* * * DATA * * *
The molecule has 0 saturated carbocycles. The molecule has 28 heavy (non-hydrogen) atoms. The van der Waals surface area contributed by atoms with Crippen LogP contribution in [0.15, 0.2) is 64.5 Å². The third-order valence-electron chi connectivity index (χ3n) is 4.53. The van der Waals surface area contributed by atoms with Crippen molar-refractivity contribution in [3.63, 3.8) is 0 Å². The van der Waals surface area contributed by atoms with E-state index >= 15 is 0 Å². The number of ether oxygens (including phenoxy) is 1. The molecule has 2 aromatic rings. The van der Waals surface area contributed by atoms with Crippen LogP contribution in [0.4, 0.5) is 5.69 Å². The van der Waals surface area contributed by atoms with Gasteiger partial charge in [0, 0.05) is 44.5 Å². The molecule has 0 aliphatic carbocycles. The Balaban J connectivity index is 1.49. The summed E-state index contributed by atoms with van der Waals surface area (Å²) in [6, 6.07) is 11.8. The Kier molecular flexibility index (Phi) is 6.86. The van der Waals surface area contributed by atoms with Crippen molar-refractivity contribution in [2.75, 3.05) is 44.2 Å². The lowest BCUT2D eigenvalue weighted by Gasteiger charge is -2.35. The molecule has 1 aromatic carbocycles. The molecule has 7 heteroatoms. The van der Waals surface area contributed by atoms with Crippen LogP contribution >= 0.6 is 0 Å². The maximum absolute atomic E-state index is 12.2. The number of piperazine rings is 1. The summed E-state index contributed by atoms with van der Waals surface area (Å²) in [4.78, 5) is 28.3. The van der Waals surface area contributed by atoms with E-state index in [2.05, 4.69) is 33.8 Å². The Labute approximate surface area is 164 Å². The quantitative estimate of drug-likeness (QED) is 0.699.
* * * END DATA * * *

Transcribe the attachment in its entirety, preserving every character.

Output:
The molecule has 0 saturated carbocycles. The molecule has 28 heavy (non-hydrogen) atoms. The van der Waals surface area contributed by atoms with Crippen LogP contribution in [0.15, 0.2) is 64.5 Å². The third-order valence-electron chi connectivity index (χ3n) is 4.53. The van der Waals surface area contributed by atoms with Crippen molar-refractivity contribution in [3.63, 3.8) is 0 Å². The van der Waals surface area contributed by atoms with E-state index >= 15 is 0 Å². The number of ether oxygens (including phenoxy) is 1. The molecule has 2 aromatic rings. The van der Waals surface area contributed by atoms with Crippen LogP contribution in [0.4, 0.5) is 5.69 Å². The van der Waals surface area contributed by atoms with Gasteiger partial charge in [0, 0.05) is 44.5 Å². The molecule has 0 aliphatic carbocycles. The Balaban J connectivity index is 1.49. The summed E-state index contributed by atoms with van der Waals surface area (Å²) in [6, 6.07) is 11.8. The Kier molecular flexibility index (Phi) is 6.86. The van der Waals surface area contributed by atoms with Crippen molar-refractivity contribution in [2.75, 3.05) is 44.2 Å². The lowest BCUT2D eigenvalue weighted by Gasteiger charge is -2.35. The molecule has 1 aromatic carbocycles. The molecule has 7 heteroatoms. The van der Waals surface area contributed by atoms with Crippen LogP contribution >= 0.6 is 0 Å². The maximum absolute atomic E-state index is 12.2. The number of piperazine rings is 1. The summed E-state index contributed by atoms with van der Waals surface area (Å²) in [4.78, 5) is 28.3. The van der Waals surface area contributed by atoms with E-state index in [2.05, 4.69) is 33.8 Å². The Labute approximate surface area is 164 Å². The quantitative estimate of drug-likeness (QED) is 0.699.